For Mona Dena, the prospect of reaching the mid-century mark didn't trigger a mid-life crisis but rather ushered in a creative renaissance, inspiring her to write, record and release her very first album.
Known to scores of students and their families as "Teacher Mona," for the past 20 years, Dena has educated the local community through her Music Together and Kids Sing programs and vocal lessons at her Redwood City studio, Mo Music (and before that, at San Mateo's Bayside Middle School for the Arts).
"All through my 20s and early 30s I was a performer, primarily in jazz combos, duos and big bands," said Dena, who earned a degree in vocal performance as well as a teaching credential from Cal State Hayward. "I always saw myself as a singer first. Then, having children just kind of gave me the realization that the lifestyle just wasn't going to work."
She transitioned into music education while raising her now-teenaged son and daughter, alongside her husband, Jeff Redlawsk, a professional percussionist who currently teaches music at Palo Alto's Keys School.
"When my children got to the age where they got to be a bit more independent, I got the mental real estate to remember the artist in myself," she said.
"As an older person, a lot of the lyrics (in pop music) don't really speak to me. There's not a lot of songs about parenting and aging and being in long-term marriages and all those sorts of life experiences. I thought, 'You know, I think I want to just write some songs like that,'" she said. "It was also sparked by the fact that I was 49, about to turn 50. Somehow that number had a lot of impact for me. I really want to feel like I made my creative contribution."
Dena took to her piano, composing melodies and lyrics whenever she could, in between classes and other responsibilities. Eventually she wrote 15 songs, eight of which ended up being recorded for her album: "Running Home."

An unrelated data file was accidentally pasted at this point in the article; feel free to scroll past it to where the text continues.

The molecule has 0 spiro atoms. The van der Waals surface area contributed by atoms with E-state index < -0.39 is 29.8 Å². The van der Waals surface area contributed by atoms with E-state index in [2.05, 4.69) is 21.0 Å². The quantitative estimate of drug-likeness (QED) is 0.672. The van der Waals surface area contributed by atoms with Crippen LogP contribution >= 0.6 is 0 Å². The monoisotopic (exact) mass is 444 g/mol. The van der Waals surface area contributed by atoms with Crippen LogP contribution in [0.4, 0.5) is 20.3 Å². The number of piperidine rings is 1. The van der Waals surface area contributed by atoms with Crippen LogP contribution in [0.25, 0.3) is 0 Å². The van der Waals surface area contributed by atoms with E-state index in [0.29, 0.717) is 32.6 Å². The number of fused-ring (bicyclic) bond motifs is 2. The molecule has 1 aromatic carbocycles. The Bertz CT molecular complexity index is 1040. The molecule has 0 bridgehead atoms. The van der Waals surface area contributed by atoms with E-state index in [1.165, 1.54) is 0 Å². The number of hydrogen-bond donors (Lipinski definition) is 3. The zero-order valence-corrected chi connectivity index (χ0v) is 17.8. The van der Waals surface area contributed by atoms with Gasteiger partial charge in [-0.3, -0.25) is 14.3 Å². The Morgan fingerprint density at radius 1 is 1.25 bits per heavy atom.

The record has a jazzy feel, with blues, rock and pop influences, and lyrics that celebrate Dena's grown-up perspective. The title track, she explained, is a metaphor for her enthusiastic return to her creative drive, "this passion to come back and revisit that part of myself." One of her favorite tracks is "Lines," which she described as a fancy word for wrinkles.
"I thought about how with aging, I feel like I have more depth as a person and an artist. It speaks to the lines on our face as being revered and earned, and the thought that through our trials and our ups and downs we create this map, and how that's a positive thing," she said.
Making the album was her first major musical collaboration with Redlawsk, who's played in a number of groups and productions around the Bay Area. For "Running Home," he not only played drums but co-produced, upgrading their home studio in the process, and the two are now continuing to write and play as a team.
"It's been really fun to work together after all these years," she said. "Our kids at the table would be like, 'can we talk about something other than the project?' We would get so excited," she said with a laugh. They also recruited a number of other musicians, including a string quartet and musical advisor Rich Kuhns.
When it came to funding the project, Dena turned to her community, raising a staggering $10,623 to record the album via the Kickstarter crowdfunding platform, offering rewards including private vocal lessons and custom songwriting.
"I like to be independent, and I don't like to ask for help," she said, initially apprehensive, but she decided she wanted community involvement to help her be able to make the project as high-quality as she envisioned.
"I thought, 'oh, I'll try it,' and I was actually very pleasantly surprised; people want to support a creative project," she said, adding that she was overwhelmed by the support she received from her network of friends and students, both current and former.
"It allowed me to reconnect with many families I hadn't seen in years; it was very positive," she said.
"Running Home" is currently available on CD via her website, MoMusic.org, while Dena mulls the next step for wider distribution, live performances and future projects.
"I don't have an end goal as much as wanting to write really good material and work with really talented people," she said. And more importantly, "I want to show my children we don't stop creating. It's not something we just do in our 20s or our 30s; it's a lifelong passion. I want to show them that I have something to say."